Soviet Union Track Team Target of Protests, Pleas on Behalf of Russian Jewry
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Soviet Union Track Team Target of Protests, Pleas on Behalf of Russian Jewry

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A Soviet track team which competed here recently with American and British athletes was approached by several Jewish groups on behalf of Russian Jews. The groups were seeking religious and cultural freedom for their co-religionists, the right to emigrate to Israel, and protested the arrest and conviction of Boris Kochubiyevsky, a young engineer now in prison for allegedly slandering the Soviet state and social system.

The Soviet athletes, housed at the University of Southern California, were confronted by some 50 members of the California Students for Soviet Jewry who presented a Russian-language letter, also addressed to the Soviet Government, and engaged in debate with several of them. A telegram of protest was hand-delivered to Vladimir Popov, head coach, by the Student Struggle for Soviet Jewry, a New York-based organization. And a telegram was sent to Leonid Khomokoff, director of the Russian Amateur Athletic Organization, by the Bay Area Council on Soviet Jewry in San Francisco.

Members of the California Students group, representing seven colleges, confronted the Russians and debated with them for about two hours, the organization reported. Their letter demanded Mr. Kochubiyevsky’s immediate release from prison, cessation of cultural and religious persecution, and emigration for Russian Jews.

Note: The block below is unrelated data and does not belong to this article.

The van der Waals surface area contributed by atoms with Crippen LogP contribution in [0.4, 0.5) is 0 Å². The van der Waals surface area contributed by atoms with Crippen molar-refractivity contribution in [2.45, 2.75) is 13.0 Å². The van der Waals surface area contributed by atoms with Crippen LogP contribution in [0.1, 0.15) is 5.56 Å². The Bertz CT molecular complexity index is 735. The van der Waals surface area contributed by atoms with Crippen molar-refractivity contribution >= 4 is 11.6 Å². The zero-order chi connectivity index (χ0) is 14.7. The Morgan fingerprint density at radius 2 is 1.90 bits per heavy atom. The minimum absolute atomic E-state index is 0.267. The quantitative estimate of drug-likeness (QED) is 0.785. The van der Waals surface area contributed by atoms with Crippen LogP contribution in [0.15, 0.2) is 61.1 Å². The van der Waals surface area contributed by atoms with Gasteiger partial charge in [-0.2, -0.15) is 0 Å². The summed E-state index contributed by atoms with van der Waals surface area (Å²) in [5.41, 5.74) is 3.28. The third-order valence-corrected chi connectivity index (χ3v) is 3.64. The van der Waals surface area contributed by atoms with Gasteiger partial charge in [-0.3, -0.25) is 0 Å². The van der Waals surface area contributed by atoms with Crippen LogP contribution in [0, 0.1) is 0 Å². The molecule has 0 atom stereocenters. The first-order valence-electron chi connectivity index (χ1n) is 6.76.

Three spokesmen for the athletes were said to have pleaded ignorance of the first and third points and denied that Jews were persecuted in the Soviet Union. One cited the existence of the Jewish republic of Birobidjan as evidence for his argument and said that Jews who wanted rights similar to those granted to Ukrainians and Armenians would have to go to Birobidjan to get them. Yehuda Ben Russi, a UCLA and demonstration leader, replied that religious, cultural and national ties do not exist between Jews and Birobidjan because of the “arbitrary nature” of the assignment of that area to Jews, the organization said.

When one athlete was asked if Soviet Jews could emigrate to Israel at will, he reportedly said, “any Soviet citizen who wishes to do so may emigrate from the USSR.” The demonstrators did not see the coach who told an intermediary that he was in Los Angeles for an athletic event, not a political forum. Mr. Ben Russi emphasized that the protest was directed against Soviet policy, not the team.

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